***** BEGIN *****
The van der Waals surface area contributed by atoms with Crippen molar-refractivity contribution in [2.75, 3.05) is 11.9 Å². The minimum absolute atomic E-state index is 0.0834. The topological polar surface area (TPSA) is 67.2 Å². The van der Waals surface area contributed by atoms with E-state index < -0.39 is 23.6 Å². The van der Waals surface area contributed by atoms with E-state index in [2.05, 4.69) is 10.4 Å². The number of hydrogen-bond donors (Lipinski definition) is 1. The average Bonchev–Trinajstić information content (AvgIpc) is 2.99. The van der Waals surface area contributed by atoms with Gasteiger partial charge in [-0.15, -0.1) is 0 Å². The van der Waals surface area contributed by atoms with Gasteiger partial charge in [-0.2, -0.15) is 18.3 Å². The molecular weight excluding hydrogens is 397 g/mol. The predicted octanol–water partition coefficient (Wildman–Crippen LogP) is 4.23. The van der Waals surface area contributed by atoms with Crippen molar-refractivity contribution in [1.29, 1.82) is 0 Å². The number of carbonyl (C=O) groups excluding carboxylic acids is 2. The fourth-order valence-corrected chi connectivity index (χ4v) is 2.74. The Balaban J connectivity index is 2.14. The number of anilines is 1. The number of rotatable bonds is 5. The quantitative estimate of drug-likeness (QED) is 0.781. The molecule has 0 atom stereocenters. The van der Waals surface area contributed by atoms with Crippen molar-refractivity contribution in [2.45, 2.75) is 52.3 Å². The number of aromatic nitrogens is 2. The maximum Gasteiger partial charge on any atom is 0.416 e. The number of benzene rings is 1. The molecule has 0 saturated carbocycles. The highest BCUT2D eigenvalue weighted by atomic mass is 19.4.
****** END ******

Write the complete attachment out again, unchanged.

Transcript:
The van der Waals surface area contributed by atoms with Crippen molar-refractivity contribution in [2.75, 3.05) is 11.9 Å². The minimum absolute atomic E-state index is 0.0834. The topological polar surface area (TPSA) is 67.2 Å². The van der Waals surface area contributed by atoms with E-state index < -0.39 is 23.6 Å². The van der Waals surface area contributed by atoms with E-state index in [2.05, 4.69) is 10.4 Å². The number of hydrogen-bond donors (Lipinski definition) is 1. The average Bonchev–Trinajstić information content (AvgIpc) is 2.99. The van der Waals surface area contributed by atoms with Gasteiger partial charge in [-0.15, -0.1) is 0 Å². The van der Waals surface area contributed by atoms with Gasteiger partial charge in [-0.2, -0.15) is 18.3 Å². The molecular weight excluding hydrogens is 397 g/mol. The predicted octanol–water partition coefficient (Wildman–Crippen LogP) is 4.23. The van der Waals surface area contributed by atoms with Crippen molar-refractivity contribution in [1.29, 1.82) is 0 Å². The number of carbonyl (C=O) groups excluding carboxylic acids is 2. The fourth-order valence-corrected chi connectivity index (χ4v) is 2.74. The Balaban J connectivity index is 2.14. The number of anilines is 1. The number of rotatable bonds is 5. The quantitative estimate of drug-likeness (QED) is 0.781. The molecule has 0 atom stereocenters. The van der Waals surface area contributed by atoms with Crippen molar-refractivity contribution in [2.45, 2.75) is 52.3 Å². The number of aromatic nitrogens is 2. The maximum Gasteiger partial charge on any atom is 0.416 e. The number of benzene rings is 1. The molecule has 0 saturated carbocycles. The highest BCUT2D eigenvalue weighted by atomic mass is 19.4.